Spatial distribution of summertime particulate matter and its composition in Greece

by Μαρία Τσιφλικιώτου

Institution: University of Patras
Year: 2014
Keywords: Particulate matter; Meteorological observations; 551.511 3; Αιωρούμενα σωματίδια; Μετεωρολογικές παρατηρήσεις
Record ID: 1153109
Full text PDF: http://hdl.handle.net/10889/8345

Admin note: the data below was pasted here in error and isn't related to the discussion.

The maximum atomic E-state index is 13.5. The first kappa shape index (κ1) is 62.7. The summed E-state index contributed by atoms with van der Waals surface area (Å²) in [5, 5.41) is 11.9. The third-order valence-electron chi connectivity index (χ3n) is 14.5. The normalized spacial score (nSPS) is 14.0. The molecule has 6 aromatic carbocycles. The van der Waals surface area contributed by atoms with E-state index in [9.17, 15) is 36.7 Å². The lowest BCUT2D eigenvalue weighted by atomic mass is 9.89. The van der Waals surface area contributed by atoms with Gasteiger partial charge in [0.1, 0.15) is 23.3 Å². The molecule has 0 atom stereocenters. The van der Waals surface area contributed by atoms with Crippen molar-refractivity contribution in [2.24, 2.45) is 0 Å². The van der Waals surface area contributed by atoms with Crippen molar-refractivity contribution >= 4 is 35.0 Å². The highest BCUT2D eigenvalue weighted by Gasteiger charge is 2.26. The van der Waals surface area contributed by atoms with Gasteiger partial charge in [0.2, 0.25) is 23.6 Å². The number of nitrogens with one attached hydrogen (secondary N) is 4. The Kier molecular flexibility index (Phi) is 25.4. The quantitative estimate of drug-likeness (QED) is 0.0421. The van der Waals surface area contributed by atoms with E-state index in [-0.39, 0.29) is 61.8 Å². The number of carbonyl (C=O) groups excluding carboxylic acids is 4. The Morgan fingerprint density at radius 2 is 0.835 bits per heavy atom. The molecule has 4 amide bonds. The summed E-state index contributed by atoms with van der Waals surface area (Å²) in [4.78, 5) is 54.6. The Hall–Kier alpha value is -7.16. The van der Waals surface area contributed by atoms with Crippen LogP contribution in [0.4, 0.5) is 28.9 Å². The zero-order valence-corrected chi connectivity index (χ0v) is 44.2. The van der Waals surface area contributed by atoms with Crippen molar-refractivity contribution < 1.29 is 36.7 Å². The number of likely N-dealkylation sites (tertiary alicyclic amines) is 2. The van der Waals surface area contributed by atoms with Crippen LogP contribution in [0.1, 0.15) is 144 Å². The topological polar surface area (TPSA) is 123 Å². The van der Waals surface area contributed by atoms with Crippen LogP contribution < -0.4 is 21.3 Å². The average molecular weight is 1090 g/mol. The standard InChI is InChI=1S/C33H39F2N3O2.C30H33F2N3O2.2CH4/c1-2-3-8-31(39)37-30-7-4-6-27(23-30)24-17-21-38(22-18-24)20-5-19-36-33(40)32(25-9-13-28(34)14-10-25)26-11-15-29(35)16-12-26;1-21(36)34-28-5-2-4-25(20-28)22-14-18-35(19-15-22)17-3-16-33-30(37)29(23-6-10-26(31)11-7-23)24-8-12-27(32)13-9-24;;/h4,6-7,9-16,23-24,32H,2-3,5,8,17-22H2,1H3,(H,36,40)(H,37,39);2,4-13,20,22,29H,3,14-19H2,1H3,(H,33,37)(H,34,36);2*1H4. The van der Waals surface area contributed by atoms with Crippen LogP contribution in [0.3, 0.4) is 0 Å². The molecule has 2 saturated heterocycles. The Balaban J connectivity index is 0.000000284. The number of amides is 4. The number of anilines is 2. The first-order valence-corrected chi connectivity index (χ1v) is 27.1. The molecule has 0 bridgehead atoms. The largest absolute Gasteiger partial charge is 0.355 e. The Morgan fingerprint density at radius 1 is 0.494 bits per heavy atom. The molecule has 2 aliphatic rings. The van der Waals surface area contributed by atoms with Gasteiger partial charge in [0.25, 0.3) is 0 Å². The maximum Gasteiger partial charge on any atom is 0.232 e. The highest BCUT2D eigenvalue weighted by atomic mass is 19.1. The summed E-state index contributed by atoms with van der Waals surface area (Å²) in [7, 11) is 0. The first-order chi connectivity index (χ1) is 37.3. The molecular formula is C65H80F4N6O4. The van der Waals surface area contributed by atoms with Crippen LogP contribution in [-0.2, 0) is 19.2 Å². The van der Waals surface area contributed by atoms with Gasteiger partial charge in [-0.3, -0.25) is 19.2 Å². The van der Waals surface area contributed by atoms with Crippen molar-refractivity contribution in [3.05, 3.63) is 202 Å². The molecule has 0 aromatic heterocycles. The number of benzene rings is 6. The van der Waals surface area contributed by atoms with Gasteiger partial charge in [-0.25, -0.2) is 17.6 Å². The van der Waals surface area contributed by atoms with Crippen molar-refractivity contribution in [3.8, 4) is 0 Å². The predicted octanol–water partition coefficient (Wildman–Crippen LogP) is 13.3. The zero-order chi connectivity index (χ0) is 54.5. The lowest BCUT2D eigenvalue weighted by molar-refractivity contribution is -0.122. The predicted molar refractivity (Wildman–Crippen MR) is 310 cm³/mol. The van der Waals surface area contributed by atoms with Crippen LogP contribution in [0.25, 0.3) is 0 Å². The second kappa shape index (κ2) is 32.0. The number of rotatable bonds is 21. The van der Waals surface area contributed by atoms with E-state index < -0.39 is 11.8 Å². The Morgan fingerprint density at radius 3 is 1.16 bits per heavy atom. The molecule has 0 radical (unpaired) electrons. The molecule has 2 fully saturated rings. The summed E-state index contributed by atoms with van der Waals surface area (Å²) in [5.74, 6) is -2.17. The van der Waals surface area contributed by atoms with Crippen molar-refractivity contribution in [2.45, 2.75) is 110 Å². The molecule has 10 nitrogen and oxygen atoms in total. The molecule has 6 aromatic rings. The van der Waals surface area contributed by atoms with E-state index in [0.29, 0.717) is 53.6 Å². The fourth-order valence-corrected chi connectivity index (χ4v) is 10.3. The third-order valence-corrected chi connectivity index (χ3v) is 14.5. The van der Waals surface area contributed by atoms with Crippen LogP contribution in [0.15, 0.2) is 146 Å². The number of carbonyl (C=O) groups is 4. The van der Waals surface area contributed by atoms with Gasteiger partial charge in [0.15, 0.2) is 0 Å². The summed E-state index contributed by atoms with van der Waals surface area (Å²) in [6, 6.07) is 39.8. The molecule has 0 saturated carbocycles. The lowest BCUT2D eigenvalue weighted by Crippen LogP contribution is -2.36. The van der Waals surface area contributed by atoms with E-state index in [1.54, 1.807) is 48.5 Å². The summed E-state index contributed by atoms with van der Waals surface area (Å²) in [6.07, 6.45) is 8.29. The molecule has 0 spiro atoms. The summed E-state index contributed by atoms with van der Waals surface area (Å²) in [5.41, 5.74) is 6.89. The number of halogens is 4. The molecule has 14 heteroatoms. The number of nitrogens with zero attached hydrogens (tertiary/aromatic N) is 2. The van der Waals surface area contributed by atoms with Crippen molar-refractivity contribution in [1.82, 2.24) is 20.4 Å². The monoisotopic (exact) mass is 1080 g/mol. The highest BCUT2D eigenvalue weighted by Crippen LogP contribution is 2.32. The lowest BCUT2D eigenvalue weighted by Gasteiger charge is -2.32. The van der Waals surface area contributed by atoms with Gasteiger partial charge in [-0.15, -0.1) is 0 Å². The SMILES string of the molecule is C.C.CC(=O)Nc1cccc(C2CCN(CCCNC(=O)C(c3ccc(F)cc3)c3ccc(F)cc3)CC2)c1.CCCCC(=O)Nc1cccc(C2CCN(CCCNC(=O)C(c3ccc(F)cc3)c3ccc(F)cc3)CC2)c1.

A field campaign was conducted in Greece during the summer of 2012 (June 8 – July 26) to investigate ambient particulate matter (PM) levels, chemical composition and contribution of regional and local sources. Simultaneous collection of PM1, PM2.5 and PM10 samples took place in seven different sampling sites in Greece. The sampling sites included: i) one urban and one suburban station in Patras, ii) one suburban in Thessaloniki, iii) one suburban and one background station in Athens, iv) one rural background station at the Navarino Environmental Observatory (NEO) in southwest Peloponnese and v) one remote background site at Finokalia in the northeast part of Crete. These different sites were chosen in order to estimate the contributions of the local emissions sources and long range transport. A suite of continuous/online instruments was deployed in selected sites including an Aerodyne High Resolution Time of Flight Aerosol Mass Spectrometer (HR-ToF AMS), an Aerosol Chemical Speciation Monitor (ACSM), a Proton-Transfer Reaction Mass Spectrometer (PTR-MS), a PM2.5/PM10 Tapered Element Oscillating Microbalance (TEOM), filter samplers (PM1, PM2.5 and PM10), nephelometers, aethalometers and gas-phase monitors. The campaign PM2.5 average ranged from 14 to 20 μg m-3 for the different sites. The fine PM mass concentration and chemical measurements were quite similar in all sites suggesting significant contributions of transported regional pollution and smaller contributions of local sources. Sulfate and organics were major PM2.5 components in all sites. Also nitrate, dust and sea-salt for the coastal areas were also important components of the PM10 fraction. The sulfate levels were similar in all sites, while the concentration of the organics and dust were more variable. Most of the organic aerosol was highly oxygenated. Back trajectory analysis, based on FLEXPART, identified five source regions (Greece, Athens, Turkey, Balkans, marine) each of which influenced the PM1 aerosol composition.